Heisman pose: you're doing it wrong. (Getty Images)There are worse ways to begin a British Open. On a day where the greens were soft and the wind was nonexistent, Tiger Woods was one of many players to take advantage of Royal Lytham & St Annes. He shot a 3-under 67, briefly holding the lead, and was as pleased as he could be with a round that had only one truly bad hole.
"I played well today," Woods said afterward. "I got off to a sweet start, and kept hitting it well." (Yes, that's what passes for good quotes from Woods. We don't go to the guy for stunning insight, we go to him for stunning golf.)
Woods birdied his first hole, and by hole seven was 4-under. He didn't miss a fairway until the 15th, when he found the thick rough and needed two shots to escape. He wasn't able to sustain his hot start, but he didn't give it all back, either, and at his finish sat three strokes behind clubhouse leader Adam Scott.
For those looking for hopeful signs: Tiger's birdie on one was the first time he's begun a British Open with a red number since 2001. And as CBS Sports noted, Woods opened his three British wins with rounds of 67, 66 and 67.
If there was a flaw in Woods' game on Thursday, it was his putting. He left at least four strokes out on the course simply by not quite putting enough mustard behind the ball. But he was on target, which is something that couldn't be said of Woods' putting stroke in many recent tournaments. "Every putt was starting [on] all my lines just needed to hit six inches to a foot harder."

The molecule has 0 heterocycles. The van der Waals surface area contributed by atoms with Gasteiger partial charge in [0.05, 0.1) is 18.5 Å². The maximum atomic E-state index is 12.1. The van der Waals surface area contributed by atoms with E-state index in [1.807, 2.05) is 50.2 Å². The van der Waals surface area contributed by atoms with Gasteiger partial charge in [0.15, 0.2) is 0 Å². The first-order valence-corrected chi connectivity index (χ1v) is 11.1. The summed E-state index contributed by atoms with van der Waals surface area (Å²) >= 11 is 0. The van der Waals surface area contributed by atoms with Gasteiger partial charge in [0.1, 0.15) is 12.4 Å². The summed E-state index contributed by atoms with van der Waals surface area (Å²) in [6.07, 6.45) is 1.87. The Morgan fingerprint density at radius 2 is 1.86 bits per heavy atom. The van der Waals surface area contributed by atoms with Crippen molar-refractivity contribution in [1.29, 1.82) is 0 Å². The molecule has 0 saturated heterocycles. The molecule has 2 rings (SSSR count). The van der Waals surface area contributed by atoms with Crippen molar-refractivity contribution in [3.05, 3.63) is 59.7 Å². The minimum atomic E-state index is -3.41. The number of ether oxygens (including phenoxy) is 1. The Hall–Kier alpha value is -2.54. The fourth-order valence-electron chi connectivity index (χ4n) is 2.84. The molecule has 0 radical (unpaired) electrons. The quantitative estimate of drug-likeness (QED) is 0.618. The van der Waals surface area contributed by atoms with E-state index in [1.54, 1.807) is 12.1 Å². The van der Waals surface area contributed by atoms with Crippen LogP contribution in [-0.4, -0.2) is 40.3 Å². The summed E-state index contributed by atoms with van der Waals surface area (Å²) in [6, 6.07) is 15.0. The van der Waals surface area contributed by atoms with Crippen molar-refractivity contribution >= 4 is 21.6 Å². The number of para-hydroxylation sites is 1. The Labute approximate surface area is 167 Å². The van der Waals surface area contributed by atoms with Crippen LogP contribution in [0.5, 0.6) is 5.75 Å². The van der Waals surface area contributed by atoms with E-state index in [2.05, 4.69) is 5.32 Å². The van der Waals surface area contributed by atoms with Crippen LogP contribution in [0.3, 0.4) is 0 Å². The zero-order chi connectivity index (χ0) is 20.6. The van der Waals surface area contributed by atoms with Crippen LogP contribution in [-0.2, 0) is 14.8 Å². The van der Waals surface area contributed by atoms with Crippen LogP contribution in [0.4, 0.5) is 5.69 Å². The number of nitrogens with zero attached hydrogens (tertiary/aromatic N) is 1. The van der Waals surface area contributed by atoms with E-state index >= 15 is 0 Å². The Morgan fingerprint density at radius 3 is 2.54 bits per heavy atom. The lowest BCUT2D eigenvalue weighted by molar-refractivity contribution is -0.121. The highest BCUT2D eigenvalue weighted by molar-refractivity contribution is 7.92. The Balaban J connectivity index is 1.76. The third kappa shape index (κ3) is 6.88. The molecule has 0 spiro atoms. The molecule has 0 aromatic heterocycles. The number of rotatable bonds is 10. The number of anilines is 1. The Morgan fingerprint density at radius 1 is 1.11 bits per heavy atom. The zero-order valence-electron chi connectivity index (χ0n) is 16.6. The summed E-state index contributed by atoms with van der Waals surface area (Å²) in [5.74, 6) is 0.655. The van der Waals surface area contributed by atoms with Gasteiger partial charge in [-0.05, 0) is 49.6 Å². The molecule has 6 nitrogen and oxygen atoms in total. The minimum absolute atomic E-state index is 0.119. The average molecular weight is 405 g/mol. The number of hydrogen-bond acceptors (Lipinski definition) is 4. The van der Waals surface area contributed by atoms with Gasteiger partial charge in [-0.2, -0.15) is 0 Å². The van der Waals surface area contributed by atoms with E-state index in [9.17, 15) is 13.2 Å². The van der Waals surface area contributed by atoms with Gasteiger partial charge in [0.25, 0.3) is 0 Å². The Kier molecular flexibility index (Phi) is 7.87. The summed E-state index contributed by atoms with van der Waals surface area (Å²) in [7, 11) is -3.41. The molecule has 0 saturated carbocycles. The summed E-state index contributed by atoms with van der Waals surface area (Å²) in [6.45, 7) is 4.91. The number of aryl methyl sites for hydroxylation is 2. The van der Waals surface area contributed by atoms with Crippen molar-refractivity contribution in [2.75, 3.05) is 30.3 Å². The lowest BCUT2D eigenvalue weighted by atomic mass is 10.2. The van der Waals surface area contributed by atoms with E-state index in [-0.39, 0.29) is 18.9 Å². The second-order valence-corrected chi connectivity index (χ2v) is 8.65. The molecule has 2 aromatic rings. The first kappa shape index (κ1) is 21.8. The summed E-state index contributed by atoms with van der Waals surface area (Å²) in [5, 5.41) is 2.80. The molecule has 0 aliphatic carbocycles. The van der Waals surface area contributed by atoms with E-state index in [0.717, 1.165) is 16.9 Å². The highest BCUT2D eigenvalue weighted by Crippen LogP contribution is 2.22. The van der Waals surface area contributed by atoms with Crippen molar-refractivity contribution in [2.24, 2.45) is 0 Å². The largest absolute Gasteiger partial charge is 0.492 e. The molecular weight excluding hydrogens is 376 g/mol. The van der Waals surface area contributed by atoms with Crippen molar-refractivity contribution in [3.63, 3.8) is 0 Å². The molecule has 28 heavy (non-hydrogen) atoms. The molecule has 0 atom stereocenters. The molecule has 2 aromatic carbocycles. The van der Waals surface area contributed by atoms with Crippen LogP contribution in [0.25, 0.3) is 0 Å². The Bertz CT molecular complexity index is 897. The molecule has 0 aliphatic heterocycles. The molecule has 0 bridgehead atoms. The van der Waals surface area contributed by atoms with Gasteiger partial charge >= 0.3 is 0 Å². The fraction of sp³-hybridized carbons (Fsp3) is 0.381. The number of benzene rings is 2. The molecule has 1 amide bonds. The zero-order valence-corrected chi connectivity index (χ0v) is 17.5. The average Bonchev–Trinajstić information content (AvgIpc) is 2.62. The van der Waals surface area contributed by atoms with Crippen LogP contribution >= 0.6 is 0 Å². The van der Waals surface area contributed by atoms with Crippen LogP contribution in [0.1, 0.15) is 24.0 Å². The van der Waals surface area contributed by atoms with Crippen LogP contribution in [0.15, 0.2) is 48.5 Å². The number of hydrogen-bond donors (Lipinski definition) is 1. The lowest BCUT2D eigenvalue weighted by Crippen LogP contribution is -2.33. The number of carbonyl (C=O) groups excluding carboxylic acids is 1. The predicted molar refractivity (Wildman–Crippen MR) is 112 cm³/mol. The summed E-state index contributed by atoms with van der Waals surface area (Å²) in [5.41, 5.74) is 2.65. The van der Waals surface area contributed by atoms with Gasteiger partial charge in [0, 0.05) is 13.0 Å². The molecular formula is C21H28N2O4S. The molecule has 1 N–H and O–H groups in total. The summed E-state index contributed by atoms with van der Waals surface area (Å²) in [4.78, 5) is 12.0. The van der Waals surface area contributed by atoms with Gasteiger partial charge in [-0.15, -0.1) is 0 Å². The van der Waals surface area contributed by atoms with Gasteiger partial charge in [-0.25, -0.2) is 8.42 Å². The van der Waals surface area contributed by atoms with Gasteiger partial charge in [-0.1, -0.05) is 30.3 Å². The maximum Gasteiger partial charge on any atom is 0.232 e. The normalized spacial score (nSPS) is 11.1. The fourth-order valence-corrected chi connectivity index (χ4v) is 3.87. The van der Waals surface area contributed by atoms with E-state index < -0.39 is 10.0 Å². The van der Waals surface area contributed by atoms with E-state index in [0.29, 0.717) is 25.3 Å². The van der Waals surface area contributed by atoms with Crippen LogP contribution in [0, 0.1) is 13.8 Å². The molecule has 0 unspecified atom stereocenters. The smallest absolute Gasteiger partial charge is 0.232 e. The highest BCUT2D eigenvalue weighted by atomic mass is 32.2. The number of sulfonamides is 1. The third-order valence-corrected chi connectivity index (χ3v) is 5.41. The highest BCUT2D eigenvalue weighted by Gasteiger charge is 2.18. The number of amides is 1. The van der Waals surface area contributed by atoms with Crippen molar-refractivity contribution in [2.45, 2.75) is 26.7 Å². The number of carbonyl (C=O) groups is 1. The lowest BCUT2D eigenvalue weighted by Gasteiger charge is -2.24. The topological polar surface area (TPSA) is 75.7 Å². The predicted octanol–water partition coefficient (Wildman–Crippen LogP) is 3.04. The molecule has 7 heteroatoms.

It's a long way to Sunday. Heck, it's a long way to the cut line, and the way that the rough can derail a game, even a good round can vanish into the muck and mire in an instant. But Woods has knocked down one good round out of four. Until he wins that first post-scandal major, it's baby steps all the way ... but so far, so good.
"I played a beautiful round of golf today," Woods said. "I'm right there."
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